On July 25th, I leave to climb Mount Kilimanjaro.
It’s the highest peak in Africa. A nine-day journey.
Everyone keeps asking me why I’m doing this. All I can say is: it’s been calling me. For years.
When I finished medical school, I looked for a way to escape the predictable grueling pathway of surgical residency. I wanted to travel and fulfill my wanderlust. But medicine is a jealous mistress, and I found myself entrenched in another four years of training.
I still wanted to experience the world after I completed my residency. But I wanted to qualify for the Board Exam in Obstetrics and Gynecology, which meant I needed to work for at least two years in the United States before I could think of doing anything non-traditional.
The world, and my wanderlust, went on the back burner.
Now, it’s thirteen years later. I’m in private practice in Austin. I am still honoring my oath and taking care of people. But so much happened along the way.
In 2006, I became pregnant with my second child, Daniel. At a routine 18-week ultrasound, the technician spent a concerning amount of time examining the fetus’ heart. She excused herself to consult with the physician; she wanted to confirm what she thought she was seeing.
Dr. Sheppard confirmed it: Daniel had a heart defect.
It was Transposition of the Great Vessels. It’s a defect that doesn’t allow the blood to oxygenate.
Without surgical correction, it is fatal.
So we went to Houston to meet with some of the best congenital heart surgeons in the country; together, they would help plan the repair of Daniel’s heart. Early detection allowed me to seek out the best care and to allow for the best outcome.
Daniel was born on May 9th in Houston. After his delivery, the doctors performed an assessment. I was asked to wait until he went into complete heart failure so that his heart would be dilated, and so the heart surgeon, Dr. Charles Fraser, would have more tissue to work with during the procedure.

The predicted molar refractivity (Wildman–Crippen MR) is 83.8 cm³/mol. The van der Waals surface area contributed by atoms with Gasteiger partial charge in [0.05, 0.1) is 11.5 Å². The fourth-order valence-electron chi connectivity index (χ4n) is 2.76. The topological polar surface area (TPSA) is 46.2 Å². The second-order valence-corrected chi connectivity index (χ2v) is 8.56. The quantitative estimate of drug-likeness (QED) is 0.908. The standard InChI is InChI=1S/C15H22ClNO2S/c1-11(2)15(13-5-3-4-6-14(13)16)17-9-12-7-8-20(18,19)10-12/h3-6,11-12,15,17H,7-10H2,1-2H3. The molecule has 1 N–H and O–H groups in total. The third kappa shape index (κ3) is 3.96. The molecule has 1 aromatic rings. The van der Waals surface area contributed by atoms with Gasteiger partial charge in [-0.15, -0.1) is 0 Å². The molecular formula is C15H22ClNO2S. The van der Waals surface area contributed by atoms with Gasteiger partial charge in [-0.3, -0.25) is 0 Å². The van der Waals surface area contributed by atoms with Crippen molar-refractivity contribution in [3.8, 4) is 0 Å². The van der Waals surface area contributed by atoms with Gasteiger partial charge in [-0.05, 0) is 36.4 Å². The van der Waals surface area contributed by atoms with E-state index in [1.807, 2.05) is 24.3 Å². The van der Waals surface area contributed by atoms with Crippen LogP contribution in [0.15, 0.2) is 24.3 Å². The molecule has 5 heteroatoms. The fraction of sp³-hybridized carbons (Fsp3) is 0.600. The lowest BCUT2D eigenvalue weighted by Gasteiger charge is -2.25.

The most challenging 2 months of my life ensued.
I rented a home in Houston, and Daniel and I moved in. I neurotically documented every drop of milk he drank. I weighed every wet diaper. I checked his oxygen levels daily. I stayed up all night staring at him, making sure he was still breathing, and all while nursing my own post-cesarean-section self back to health.
On June 8th, Daniel finally turned a dusky shade of blue and stopped drinking milk. It was a sign he was barely oxygenating. He was admitted to the hospital and underwent a complicated 15 hour procedure. I finally went back to Austin on June 26th, just in time for my daughter Laila’s 2nd birthday.
Daniel is doing great now, thanks to the ultrasound technician and doctor that diagnosed him and the phenomenal pediatric heart surgeon, Dr. Fraser, that repaired him. And of course, thanks to the grace of God.
The air is thin at the top of Kilimanjaro. I imagine it will feel a lot like what Daniel experienced in those final days as a baby, before his heart was fixed. His oxygen levels were in the 80’s. His heart was going into failure. He had difficulty breathing, difficulty eating. He was struggling and fighting to exist.
I am climbing Kilimanjaro to honor Daniel and over 40,000 babies who are born each year with congenital heart disease.
I am climbing to bring awareness and access to the same level of care that I had; the kind that allowed Daniel to be the thriving beautiful boy he is today.
I am asking for your prayers and support. I am also asking that you help us raise funds to train ultrasonographers to detect heart defects early in pregnancy during routine ultrasounds.
Ultrasonographers are the front line against congenital heart disease. With their early detection, we can help these babies and families prepare and access the best care available.
Please support our endeavor to provide early detection of congenital heart disease by donating at http://tinyheartsproject.org/
I will be sending thanks and prayers back to you at the top of Kilimanjaro.